by Prof. Andrei SMAGIN, Dr. Sc. (Biol.), Soil Science Department, M. V. Lomonosov State University
The sustainable development concept upheld by many people the world over presupposes a harmonious interaction between man and nature. It calls for a thrifty and scientifically validated approach in the exploration and use of natural resources. Of soil, too - this treasurehouse of fertility. It is only by taking account of all the characteristics proper to this open, dynamic and biologically conserved (inert) system that we can cultivate land in a rational way. The successful record of our unorthodox and comprehensive technologies of landscape gardening on arid land tracts is a graphic example.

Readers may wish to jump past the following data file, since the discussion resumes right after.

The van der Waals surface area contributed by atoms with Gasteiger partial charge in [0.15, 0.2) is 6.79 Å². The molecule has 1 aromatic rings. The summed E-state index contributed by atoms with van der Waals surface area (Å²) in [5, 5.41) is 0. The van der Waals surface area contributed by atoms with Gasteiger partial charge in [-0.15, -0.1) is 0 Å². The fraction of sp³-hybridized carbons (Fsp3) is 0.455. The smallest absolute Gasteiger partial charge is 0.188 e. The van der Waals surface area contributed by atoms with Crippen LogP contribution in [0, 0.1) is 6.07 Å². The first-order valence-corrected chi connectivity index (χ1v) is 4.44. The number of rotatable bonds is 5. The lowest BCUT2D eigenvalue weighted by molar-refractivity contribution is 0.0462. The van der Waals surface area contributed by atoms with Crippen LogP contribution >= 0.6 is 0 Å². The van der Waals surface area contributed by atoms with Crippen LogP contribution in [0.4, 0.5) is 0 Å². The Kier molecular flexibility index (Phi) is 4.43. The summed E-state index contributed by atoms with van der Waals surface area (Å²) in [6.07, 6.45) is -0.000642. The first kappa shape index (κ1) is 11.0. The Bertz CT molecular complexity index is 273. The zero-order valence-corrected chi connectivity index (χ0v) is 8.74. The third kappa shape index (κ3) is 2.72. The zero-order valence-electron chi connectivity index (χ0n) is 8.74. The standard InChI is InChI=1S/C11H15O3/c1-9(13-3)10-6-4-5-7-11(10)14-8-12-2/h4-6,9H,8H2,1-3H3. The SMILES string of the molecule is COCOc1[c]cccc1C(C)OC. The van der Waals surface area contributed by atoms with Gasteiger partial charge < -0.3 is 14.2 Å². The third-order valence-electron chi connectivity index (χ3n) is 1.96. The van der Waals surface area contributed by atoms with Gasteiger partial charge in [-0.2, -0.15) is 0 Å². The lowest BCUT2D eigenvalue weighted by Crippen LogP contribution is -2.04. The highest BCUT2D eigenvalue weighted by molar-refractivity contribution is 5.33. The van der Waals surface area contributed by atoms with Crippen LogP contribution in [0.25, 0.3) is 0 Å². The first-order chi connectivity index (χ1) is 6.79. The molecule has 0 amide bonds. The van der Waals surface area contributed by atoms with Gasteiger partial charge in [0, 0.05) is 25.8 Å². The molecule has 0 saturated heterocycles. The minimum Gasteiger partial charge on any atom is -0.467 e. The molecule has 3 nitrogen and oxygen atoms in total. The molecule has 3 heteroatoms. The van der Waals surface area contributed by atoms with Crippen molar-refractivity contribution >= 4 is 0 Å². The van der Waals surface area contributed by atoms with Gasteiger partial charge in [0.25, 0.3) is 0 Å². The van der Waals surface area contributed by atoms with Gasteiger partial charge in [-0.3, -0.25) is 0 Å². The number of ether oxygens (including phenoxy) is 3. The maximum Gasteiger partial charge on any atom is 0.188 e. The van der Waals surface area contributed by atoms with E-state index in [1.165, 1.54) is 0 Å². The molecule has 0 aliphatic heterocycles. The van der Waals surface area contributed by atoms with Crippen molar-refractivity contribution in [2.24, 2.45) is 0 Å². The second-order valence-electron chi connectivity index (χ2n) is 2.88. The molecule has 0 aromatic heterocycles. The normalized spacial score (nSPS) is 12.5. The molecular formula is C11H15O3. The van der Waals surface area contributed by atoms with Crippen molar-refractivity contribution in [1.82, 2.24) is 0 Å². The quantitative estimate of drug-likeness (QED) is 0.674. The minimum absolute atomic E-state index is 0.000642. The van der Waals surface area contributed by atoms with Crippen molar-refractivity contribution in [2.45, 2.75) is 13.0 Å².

Sloil formation takes centuries and millennia. I Generations of plants and animals enrich soil strata with substances and energies vital for the growth and reproduction of subsequent generations Ancient landtillers, though not versed overmuch in soil management, realized that the fertile value of soil depends primarily on its organic components - humus in particular, and they made a wide use of organic fertilizer. Actual methods and practices differed depending on land and region, though: in Russia and elsewhere in Europe one plowed in manure, compost and stubble remains, while in ancient Egypt and Mesopotamia they practiced runoff (flood-fed) farming, and in ancient China and in the Low Countries-built multilayer soil structures. That was laborious and time-consuming work, but it improved soil fertility, and the coming generations of people could thus inherit flourishing fields and gardens. Technical progress has reoriented agricultural practices to a full-scale use of mineral fertilizer and chemicals to combat weeds and pests - pesticides, herbicides and other weed- and pest-killers. In arid regions artificial irrigation has been developing apace, with no restrictions for irrigation and watering norms, and water quality; all that regardless of the possible impact on the ambie ... Read more